While developing RTM_TimerCalc, I stumbled onto a surprising ability of the 16-bit Arduino Timer. It could generate multiple square waves (up to three of them in a 2560). But more surprising was how you could shift the phase relation between the waveforms. The next image illustrates...
NOTE: You can set this up in RTM_TimerCalc using any 16-bit Timer and Mode_12 CTC.
Now, I don't know if you'd find this mode useful. Perhaps it would make good show-and-tell for a classroom. Maybe it'd be helpful to test rotary-encoder circuits.
I liked this ability and decided to include it in RTM_TimerCalc.
The Arduino Timer CTC Odditity
The Timer mode used to realize this capability is described as Non-PWM in the Atmel datasheet. Its designated as "mode-12 CTC". The CTC part means Clear Timer on Compare.
A surprise was the datasheet CTC-formula used a co-efficient of 2 (usually reserved for dual-slope Phase PWM counting -- which this is not). Plus Atmel's depiction of the Timer ramp was single-slope. Single-slope PWM's in the datasheet don't have a 2 co-efficient in their frequency formula. But, this isn't a true PWM mode. So what gives?
Arduino Timer Compare-Modes can Fool You
It begins to make sense when you realize the Waveform Compare-Mode was set for Toggle (which occurs when the Timer ramp value matches the Output-Compare register value). The Toggle action brings about two important characteristics;
- The waveform frequency becomes half the Timer frequency.
- The waveform duty-cycle is always 50%
Now, its hard to follow this stuff without the datasheet info handy. I combined two datasheet snapshots showing the CTC single-slope depiction next to the equation for frequency out. See next image -- click to enlarge.
Some key take-aways from the above image are;
- we see single-slope counting like Fast-PWM
- we see the output waveform being toggled (divide by 2 action)
- we see a 2 co-efficient in the formula accounting for the toggle effect
- we see (1+OCra) which appears in Fast PWM formulas
There's one important thing to realize when you read this section (mode-12-CTC) of Atmel's datasheet. It -only- shows you the (toggle-type) formula and it -only- shows you a toggle derived output waveform.
There is only one Output-compare mode that works as a toggle (I call it mode-1 out of 0, 1, 2, 3 bit-field selectors). You can see that mode selected in the following image.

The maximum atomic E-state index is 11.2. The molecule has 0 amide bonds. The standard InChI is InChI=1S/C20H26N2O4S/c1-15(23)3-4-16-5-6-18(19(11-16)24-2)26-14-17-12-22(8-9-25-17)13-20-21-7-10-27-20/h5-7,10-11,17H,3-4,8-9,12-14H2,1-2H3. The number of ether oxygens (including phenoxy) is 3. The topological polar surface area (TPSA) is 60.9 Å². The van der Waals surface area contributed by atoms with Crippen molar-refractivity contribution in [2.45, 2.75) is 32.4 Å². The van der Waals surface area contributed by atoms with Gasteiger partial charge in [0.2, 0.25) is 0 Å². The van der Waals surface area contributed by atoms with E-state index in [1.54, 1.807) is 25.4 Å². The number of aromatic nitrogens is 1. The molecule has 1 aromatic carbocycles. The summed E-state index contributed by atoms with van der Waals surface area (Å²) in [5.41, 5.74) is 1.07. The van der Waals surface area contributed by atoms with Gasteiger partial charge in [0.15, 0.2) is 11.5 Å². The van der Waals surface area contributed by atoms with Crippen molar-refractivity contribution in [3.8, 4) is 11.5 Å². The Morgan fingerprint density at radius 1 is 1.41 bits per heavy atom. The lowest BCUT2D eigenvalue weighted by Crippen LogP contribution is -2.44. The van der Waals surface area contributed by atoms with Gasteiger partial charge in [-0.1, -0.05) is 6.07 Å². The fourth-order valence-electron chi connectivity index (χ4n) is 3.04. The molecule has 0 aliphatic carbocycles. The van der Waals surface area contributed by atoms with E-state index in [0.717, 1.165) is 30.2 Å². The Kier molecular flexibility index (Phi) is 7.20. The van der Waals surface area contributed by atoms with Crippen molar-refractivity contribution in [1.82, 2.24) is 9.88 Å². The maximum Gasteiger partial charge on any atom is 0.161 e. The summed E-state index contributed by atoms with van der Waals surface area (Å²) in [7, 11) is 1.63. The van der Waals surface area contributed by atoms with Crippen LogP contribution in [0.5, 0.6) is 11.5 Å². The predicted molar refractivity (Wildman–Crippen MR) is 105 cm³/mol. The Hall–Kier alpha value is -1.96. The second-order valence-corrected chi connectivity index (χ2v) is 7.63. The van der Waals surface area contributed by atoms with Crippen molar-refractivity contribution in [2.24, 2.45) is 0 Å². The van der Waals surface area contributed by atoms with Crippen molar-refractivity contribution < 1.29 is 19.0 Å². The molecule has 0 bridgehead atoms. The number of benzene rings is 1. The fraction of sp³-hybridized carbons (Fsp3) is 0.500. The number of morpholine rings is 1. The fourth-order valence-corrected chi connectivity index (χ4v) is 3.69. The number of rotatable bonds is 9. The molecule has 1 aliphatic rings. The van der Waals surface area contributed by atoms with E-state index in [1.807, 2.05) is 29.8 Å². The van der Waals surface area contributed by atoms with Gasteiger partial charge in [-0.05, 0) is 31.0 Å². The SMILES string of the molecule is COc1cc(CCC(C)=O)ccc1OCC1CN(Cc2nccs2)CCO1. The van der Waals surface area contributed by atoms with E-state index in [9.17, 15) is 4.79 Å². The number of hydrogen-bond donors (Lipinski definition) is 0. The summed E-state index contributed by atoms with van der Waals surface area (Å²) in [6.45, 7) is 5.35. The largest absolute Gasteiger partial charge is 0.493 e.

Yet, there are other modes and they can be useful to advanced techie-types who want to combine software and Timer hardware in clever ways. But that's beyond the needs of many hobby types.
BIG EDIT: Another take-away from the Atmel data above is the CTC mode is depicted actually resetting the counter. That would cause a shift in frequency as compare values were changed.
But -- RTM_TimerCalc does not create code performing this reset action! Instead the Timer runs to its Top Value (supplied by the Input-Capture Register) and rolls over to zero. In this case, the Timer frequency remains fixed and waveforms are derived by the Toggle action (where the counter value collides with either OCR register value). So, sorry for any confusion about this. It seems the Atmel folks designed a flexible counter system with numerous capabilities. I missed this distinction...
Arduino Phase-Shifted Square Waves Code
I decided to add some code for this Tip in case folks don't care to download the WYSIWYG PWM app. I chose an output frequency of 25 kHz. And I'm guessing the phase relation is close to 90 degrees. It has the same Output-compares as shown in the picture displayed directly above. The phase relation remains constant regardless of what output frequency you choose..
NOTE: Code updated here from next version of RTM_TimerCalc.
// generated by: RTM_TimerCalc 1.20 // Timer1 Mode_12_16Bit_CTC_TOP_is_ICR TCCR1B = 0x18; // Disable Timer Clock TCCR1A = 0x50; // 0101 0000 ICR1 = 320-1; OCR1A = (int) (ICR1 * 0.01); OCR1B = (int) (ICR1 * 0.51); TCNT1=0x0; // UnComment following lines for UNO-NANO Timer-1 Pins // pinMode(9, OUTPUT); // OC1a // pinMode(10, OUTPUT); // OC1b // UnComment following lines for 2560 Timer-1 Pins // pinMode(11, OUTPUT); // OC1a // pinMode(12, OUTPUT); // OC1b TCCR1B |= 1; // Prescale=1, Enable Timer Clock
So there you have it. Using a 16-bit Timer, you can generate multiple 50% square-waves and easily change their phase relationship. Whether its useful depends on your project.
BIG EDIT: Recent testing revealed a problem changing the Output-Compare registers while the Counter was generating the phase-shifted square waves. What I found was it sometimes flipped the OCR waveform to its opposite phase (180 degrees!).
This is a horrible thing to happen when you're counting on the phase-difference to be accurate. I even tried using the code shown above ( for setup() ) and the problems remained. So, it seems from setup(), you -can- have repeatable phase shift. But on the fly changes will lead to problems with 180-flips. The reason seems to stem from the OCR register updating immediately as opposed to doing so from TOP or BOTTOM (as is done with non-CTC modes). Why this update situation is like this, I don't know. My apologies for not realizing this sooner.
If you haven't seen it yet, check out YouTube Video for RTM_TimerCalc.